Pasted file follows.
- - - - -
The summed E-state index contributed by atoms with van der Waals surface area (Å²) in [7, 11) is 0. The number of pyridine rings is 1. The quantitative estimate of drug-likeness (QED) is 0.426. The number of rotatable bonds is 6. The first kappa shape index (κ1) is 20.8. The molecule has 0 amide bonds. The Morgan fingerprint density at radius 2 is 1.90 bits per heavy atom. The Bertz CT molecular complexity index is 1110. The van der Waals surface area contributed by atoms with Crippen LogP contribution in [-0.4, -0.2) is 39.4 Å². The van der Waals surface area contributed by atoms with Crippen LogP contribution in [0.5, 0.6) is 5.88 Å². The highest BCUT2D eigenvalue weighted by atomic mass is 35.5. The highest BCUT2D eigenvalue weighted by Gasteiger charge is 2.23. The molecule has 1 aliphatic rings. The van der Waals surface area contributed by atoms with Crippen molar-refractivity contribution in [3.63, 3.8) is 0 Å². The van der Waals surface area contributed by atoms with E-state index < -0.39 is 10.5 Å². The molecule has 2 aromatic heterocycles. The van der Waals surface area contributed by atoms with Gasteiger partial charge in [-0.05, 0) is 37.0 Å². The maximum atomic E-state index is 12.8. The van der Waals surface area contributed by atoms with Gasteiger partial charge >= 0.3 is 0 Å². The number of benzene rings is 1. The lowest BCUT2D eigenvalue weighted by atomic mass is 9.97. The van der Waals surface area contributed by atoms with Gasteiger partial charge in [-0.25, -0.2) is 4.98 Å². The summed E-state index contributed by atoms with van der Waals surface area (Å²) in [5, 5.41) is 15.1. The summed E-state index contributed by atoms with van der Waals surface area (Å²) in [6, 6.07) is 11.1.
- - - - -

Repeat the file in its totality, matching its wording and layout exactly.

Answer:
The summed E-state index contributed by atoms with van der Waals surface area (Å²) in [7, 11) is 0. The number of pyridine rings is 1. The quantitative estimate of drug-likeness (QED) is 0.426. The number of rotatable bonds is 6. The first kappa shape index (κ1) is 20.8. The molecule has 0 amide bonds. The Morgan fingerprint density at radius 2 is 1.90 bits per heavy atom. The Bertz CT molecular complexity index is 1110. The van der Waals surface area contributed by atoms with Crippen LogP contribution in [-0.4, -0.2) is 39.4 Å². The van der Waals surface area contributed by atoms with Crippen LogP contribution in [0.5, 0.6) is 5.88 Å². The highest BCUT2D eigenvalue weighted by atomic mass is 35.5. The highest BCUT2D eigenvalue weighted by Gasteiger charge is 2.23. The molecule has 1 aliphatic rings. The van der Waals surface area contributed by atoms with Crippen molar-refractivity contribution in [3.63, 3.8) is 0 Å². The van der Waals surface area contributed by atoms with E-state index < -0.39 is 10.5 Å². The molecule has 2 aromatic heterocycles. The van der Waals surface area contributed by atoms with Gasteiger partial charge in [-0.05, 0) is 37.0 Å². The maximum atomic E-state index is 12.8. The van der Waals surface area contributed by atoms with Gasteiger partial charge >= 0.3 is 0 Å². The number of benzene rings is 1. The lowest BCUT2D eigenvalue weighted by atomic mass is 9.97. The van der Waals surface area contributed by atoms with Gasteiger partial charge in [-0.25, -0.2) is 4.98 Å². The summed E-state index contributed by atoms with van der Waals surface area (Å²) in [5, 5.41) is 15.1. The summed E-state index contributed by atoms with van der Waals surface area (Å²) in [6, 6.07) is 11.1.